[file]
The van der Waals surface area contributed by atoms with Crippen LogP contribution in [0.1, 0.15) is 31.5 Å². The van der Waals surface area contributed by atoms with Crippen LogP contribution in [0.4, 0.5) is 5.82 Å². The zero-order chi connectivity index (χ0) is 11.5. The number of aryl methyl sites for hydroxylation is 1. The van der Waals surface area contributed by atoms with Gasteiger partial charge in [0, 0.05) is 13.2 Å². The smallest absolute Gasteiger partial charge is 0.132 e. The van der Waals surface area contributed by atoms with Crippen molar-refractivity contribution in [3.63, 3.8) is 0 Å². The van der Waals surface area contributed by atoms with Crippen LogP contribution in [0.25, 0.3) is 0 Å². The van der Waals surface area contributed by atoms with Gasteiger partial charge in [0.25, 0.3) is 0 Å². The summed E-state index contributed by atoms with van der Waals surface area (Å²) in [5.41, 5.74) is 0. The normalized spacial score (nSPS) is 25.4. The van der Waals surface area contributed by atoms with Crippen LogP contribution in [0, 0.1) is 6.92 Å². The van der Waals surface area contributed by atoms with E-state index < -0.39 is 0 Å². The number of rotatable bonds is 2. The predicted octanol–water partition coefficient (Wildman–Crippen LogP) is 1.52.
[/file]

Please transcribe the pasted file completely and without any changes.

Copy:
The van der Waals surface area contributed by atoms with Crippen LogP contribution in [0.1, 0.15) is 31.5 Å². The van der Waals surface area contributed by atoms with Crippen LogP contribution in [0.4, 0.5) is 5.82 Å². The zero-order chi connectivity index (χ0) is 11.5. The number of aryl methyl sites for hydroxylation is 1. The van der Waals surface area contributed by atoms with Gasteiger partial charge in [0, 0.05) is 13.2 Å². The smallest absolute Gasteiger partial charge is 0.132 e. The van der Waals surface area contributed by atoms with Crippen molar-refractivity contribution in [3.63, 3.8) is 0 Å². The van der Waals surface area contributed by atoms with Crippen LogP contribution in [0.25, 0.3) is 0 Å². The van der Waals surface area contributed by atoms with Gasteiger partial charge in [0.25, 0.3) is 0 Å². The summed E-state index contributed by atoms with van der Waals surface area (Å²) in [5.41, 5.74) is 0. The normalized spacial score (nSPS) is 25.4. The van der Waals surface area contributed by atoms with Crippen LogP contribution in [0, 0.1) is 6.92 Å². The van der Waals surface area contributed by atoms with E-state index < -0.39 is 0 Å². The number of rotatable bonds is 2. The predicted octanol–water partition coefficient (Wildman–Crippen LogP) is 1.52.